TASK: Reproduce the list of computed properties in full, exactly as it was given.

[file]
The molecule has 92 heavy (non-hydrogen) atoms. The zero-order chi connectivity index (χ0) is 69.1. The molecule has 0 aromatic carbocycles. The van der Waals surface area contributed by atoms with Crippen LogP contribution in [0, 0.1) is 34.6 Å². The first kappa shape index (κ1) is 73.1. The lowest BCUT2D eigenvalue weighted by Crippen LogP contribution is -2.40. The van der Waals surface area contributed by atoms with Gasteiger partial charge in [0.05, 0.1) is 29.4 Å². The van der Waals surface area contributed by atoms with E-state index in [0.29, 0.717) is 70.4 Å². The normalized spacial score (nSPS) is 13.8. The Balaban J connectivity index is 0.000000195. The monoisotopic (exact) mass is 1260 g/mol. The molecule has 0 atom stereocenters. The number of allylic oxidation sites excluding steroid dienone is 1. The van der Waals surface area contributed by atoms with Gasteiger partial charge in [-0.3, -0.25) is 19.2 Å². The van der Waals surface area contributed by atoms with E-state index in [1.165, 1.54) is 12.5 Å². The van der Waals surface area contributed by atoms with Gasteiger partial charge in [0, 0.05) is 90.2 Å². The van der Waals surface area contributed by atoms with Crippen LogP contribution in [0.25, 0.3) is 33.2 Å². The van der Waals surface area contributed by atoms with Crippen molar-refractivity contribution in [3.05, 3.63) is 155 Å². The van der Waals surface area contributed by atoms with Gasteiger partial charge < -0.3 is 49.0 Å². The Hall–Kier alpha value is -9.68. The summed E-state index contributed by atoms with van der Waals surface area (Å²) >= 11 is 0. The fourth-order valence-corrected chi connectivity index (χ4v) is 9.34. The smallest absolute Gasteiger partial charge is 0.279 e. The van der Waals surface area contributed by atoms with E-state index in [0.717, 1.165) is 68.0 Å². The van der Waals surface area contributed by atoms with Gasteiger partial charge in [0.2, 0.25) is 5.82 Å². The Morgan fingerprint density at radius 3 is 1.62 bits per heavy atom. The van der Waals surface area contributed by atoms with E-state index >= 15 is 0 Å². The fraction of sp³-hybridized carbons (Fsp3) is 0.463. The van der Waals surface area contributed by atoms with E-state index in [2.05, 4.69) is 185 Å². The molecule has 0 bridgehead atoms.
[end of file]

The molecule has 92 heavy (non-hydrogen) atoms. The zero-order chi connectivity index (χ0) is 69.1. The molecule has 0 aromatic carbocycles. The van der Waals surface area contributed by atoms with Crippen LogP contribution in [0, 0.1) is 34.6 Å². The first kappa shape index (κ1) is 73.1. The lowest BCUT2D eigenvalue weighted by Crippen LogP contribution is -2.40. The van der Waals surface area contributed by atoms with Gasteiger partial charge in [0.05, 0.1) is 29.4 Å². The van der Waals surface area contributed by atoms with E-state index in [0.29, 0.717) is 70.4 Å². The normalized spacial score (nSPS) is 13.8. The Balaban J connectivity index is 0.000000195. The monoisotopic (exact) mass is 1260 g/mol. The molecule has 0 atom stereocenters. The number of allylic oxidation sites excluding steroid dienone is 1. The van der Waals surface area contributed by atoms with Gasteiger partial charge in [-0.3, -0.25) is 19.2 Å². The van der Waals surface area contributed by atoms with E-state index in [1.165, 1.54) is 12.5 Å². The van der Waals surface area contributed by atoms with Gasteiger partial charge in [0, 0.05) is 90.2 Å². The van der Waals surface area contributed by atoms with Crippen LogP contribution in [0.25, 0.3) is 33.2 Å². The van der Waals surface area contributed by atoms with Crippen molar-refractivity contribution in [3.05, 3.63) is 155 Å². The van der Waals surface area contributed by atoms with Gasteiger partial charge < -0.3 is 49.0 Å². The Hall–Kier alpha value is -9.68. The summed E-state index contributed by atoms with van der Waals surface area (Å²) >= 11 is 0. The fourth-order valence-corrected chi connectivity index (χ4v) is 9.34. The smallest absolute Gasteiger partial charge is 0.279 e. The van der Waals surface area contributed by atoms with E-state index in [0.717, 1.165) is 68.0 Å². The van der Waals surface area contributed by atoms with Gasteiger partial charge in [0.2, 0.25) is 5.82 Å². The Morgan fingerprint density at radius 3 is 1.62 bits per heavy atom. The van der Waals surface area contributed by atoms with E-state index >= 15 is 0 Å². The fraction of sp³-hybridized carbons (Fsp3) is 0.463. The van der Waals surface area contributed by atoms with E-state index in [2.05, 4.69) is 185 Å². The molecule has 0 bridgehead atoms.